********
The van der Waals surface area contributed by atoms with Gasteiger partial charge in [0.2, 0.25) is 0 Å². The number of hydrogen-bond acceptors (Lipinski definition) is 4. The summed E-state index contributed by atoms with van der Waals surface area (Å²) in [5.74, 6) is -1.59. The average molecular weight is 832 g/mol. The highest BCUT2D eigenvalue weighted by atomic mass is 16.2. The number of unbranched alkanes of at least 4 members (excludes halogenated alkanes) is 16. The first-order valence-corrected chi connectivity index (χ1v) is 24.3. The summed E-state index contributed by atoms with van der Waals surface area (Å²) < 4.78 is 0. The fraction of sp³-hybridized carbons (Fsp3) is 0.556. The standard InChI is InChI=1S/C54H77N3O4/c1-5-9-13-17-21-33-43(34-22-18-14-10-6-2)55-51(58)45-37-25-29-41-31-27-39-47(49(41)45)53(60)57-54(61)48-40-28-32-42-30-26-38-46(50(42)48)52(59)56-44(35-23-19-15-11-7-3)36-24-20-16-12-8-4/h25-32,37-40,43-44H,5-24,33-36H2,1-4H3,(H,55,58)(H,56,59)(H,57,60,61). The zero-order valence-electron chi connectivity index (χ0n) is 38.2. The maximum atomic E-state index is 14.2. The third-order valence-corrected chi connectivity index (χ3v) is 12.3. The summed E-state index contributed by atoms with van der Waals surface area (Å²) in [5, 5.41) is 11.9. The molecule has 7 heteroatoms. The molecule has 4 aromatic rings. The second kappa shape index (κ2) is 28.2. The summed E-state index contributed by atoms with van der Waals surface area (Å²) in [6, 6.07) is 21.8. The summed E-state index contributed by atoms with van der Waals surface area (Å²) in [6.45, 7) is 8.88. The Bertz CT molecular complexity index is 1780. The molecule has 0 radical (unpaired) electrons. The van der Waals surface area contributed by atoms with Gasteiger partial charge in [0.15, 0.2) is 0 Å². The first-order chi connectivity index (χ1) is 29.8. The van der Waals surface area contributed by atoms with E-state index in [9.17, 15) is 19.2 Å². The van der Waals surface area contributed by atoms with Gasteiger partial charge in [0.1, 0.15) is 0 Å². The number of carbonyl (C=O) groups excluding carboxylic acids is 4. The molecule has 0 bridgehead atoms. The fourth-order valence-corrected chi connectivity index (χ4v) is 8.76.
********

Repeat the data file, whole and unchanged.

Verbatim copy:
The van der Waals surface area contributed by atoms with Gasteiger partial charge in [0.2, 0.25) is 0 Å². The number of hydrogen-bond acceptors (Lipinski definition) is 4. The summed E-state index contributed by atoms with van der Waals surface area (Å²) in [5.74, 6) is -1.59. The average molecular weight is 832 g/mol. The highest BCUT2D eigenvalue weighted by atomic mass is 16.2. The number of unbranched alkanes of at least 4 members (excludes halogenated alkanes) is 16. The first-order valence-corrected chi connectivity index (χ1v) is 24.3. The summed E-state index contributed by atoms with van der Waals surface area (Å²) < 4.78 is 0. The fraction of sp³-hybridized carbons (Fsp3) is 0.556. The standard InChI is InChI=1S/C54H77N3O4/c1-5-9-13-17-21-33-43(34-22-18-14-10-6-2)55-51(58)45-37-25-29-41-31-27-39-47(49(41)45)53(60)57-54(61)48-40-28-32-42-30-26-38-46(50(42)48)52(59)56-44(35-23-19-15-11-7-3)36-24-20-16-12-8-4/h25-32,37-40,43-44H,5-24,33-36H2,1-4H3,(H,55,58)(H,56,59)(H,57,60,61). The zero-order valence-electron chi connectivity index (χ0n) is 38.2. The maximum atomic E-state index is 14.2. The third-order valence-corrected chi connectivity index (χ3v) is 12.3. The summed E-state index contributed by atoms with van der Waals surface area (Å²) in [5, 5.41) is 11.9. The molecule has 7 heteroatoms. The molecule has 4 aromatic rings. The second kappa shape index (κ2) is 28.2. The summed E-state index contributed by atoms with van der Waals surface area (Å²) in [6, 6.07) is 21.8. The summed E-state index contributed by atoms with van der Waals surface area (Å²) in [6.45, 7) is 8.88. The Bertz CT molecular complexity index is 1780. The molecule has 0 radical (unpaired) electrons. The van der Waals surface area contributed by atoms with Gasteiger partial charge in [0.15, 0.2) is 0 Å². The first-order chi connectivity index (χ1) is 29.8. The van der Waals surface area contributed by atoms with E-state index in [9.17, 15) is 19.2 Å². The van der Waals surface area contributed by atoms with Gasteiger partial charge in [0.1, 0.15) is 0 Å². The number of carbonyl (C=O) groups excluding carboxylic acids is 4. The molecule has 0 bridgehead atoms. The fourth-order valence-corrected chi connectivity index (χ4v) is 8.76.